Students SCORR at Biola conference
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In light of recent racial tensions felt across the country this past year, the need for civil discourse around race and diversity is here and now.
This past weekend, 24 students and five faculty participated in the 19th annual Student Congress on Racial Reconciliation held at Biola to engage in dialogue and workshops focused on diversity. A few hundred students and faculty from other Christian campuses across the nation attended.
Students and faculty over the two-day conference on Friday and Saturday were able to go to workshops that explored how race and gender impact culture.
Raymond Valencia, who works in Reprographics and has attended SCORR for the last six years, stated “I would have to say my favorite workshop was ‘A Thin Line Between Love and Hate: Naming Cultural Appropriation’ presented by Westmont’s Jason Cha, Director of Intercultural Program. Jason talked about cultural appropriation ranging from blatantly racist themed parties to subtle micro-aggressions in the form of disingenuous celebrations of cultural identity.”
Jason Cha wasn’t the only familiar face who presented at the conference. Peace Amadi, who spoke at this year’s Women’s DiversiTEA presented a workshop titled “Developing Self-Esteem for Women of Color in Predominantly White Institutions.”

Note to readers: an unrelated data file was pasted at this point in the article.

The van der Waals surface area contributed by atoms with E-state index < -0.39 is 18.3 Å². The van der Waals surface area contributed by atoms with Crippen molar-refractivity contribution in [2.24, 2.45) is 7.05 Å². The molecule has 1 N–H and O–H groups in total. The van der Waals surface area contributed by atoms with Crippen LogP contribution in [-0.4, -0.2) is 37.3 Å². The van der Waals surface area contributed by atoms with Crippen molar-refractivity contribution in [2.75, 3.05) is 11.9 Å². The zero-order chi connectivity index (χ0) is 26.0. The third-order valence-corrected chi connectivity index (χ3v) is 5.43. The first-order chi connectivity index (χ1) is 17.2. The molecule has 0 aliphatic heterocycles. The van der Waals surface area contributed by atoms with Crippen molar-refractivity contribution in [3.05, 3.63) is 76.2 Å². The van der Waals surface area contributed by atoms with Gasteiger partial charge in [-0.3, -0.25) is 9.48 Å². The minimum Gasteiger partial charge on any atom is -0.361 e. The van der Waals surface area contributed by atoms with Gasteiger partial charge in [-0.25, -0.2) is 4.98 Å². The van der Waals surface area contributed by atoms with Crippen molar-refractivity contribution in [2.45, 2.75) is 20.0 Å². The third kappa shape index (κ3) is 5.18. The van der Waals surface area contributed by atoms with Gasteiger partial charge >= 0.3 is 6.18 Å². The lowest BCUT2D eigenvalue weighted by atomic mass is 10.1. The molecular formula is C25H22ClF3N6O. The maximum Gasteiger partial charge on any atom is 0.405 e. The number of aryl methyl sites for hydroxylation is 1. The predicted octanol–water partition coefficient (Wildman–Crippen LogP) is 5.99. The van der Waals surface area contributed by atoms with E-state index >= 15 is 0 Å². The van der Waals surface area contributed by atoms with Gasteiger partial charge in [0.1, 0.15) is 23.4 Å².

First-year Chelsie Sen went to Amadi’s workshop and said, “I loved hearing that our Heavenly Father created us just the way we are, and the negativity we face is the result of us living in a broken word that lives off of worldly standard.”
After a day of workshops, SCORR members prepared their hearts with multicultural worship followed by a talk from the keynote speaker, Efrem Smith, President and CEO of World Impact. This year’s theme, “Beloved: The Bride of Christ,” offers a refreshing new angle of reconciliation. As Jesus is reconciled to his beloved church, so are we expected to actively reconcile with each other.
Tina Valencia, who works in the Student Life Office and Risk Management, said, “We cannot have these conversations without Christ being at the center of it all. To this day, the most segregated institutions are on Sunday mornings in churches all across America. Race is something man put into place, not God.”
Although the conference was overwhelming to some,SCORR allowed students of all identities to think critically about the prevalent issues of racism and discrimination.
When asked if she would like to return SCORR next year, Sen said, ”I would love to go back next year and see how much I have matured and grown in understanding race and culture the way God sees it. I would love to see how my viewpoint of my race and culture has turned into a positive, loving and accepting viewpoint of myself and the people around me.”
Intercultural Programs hopes that in the following years more students will have a chance to go.
Photo Courtesy of Jason Cha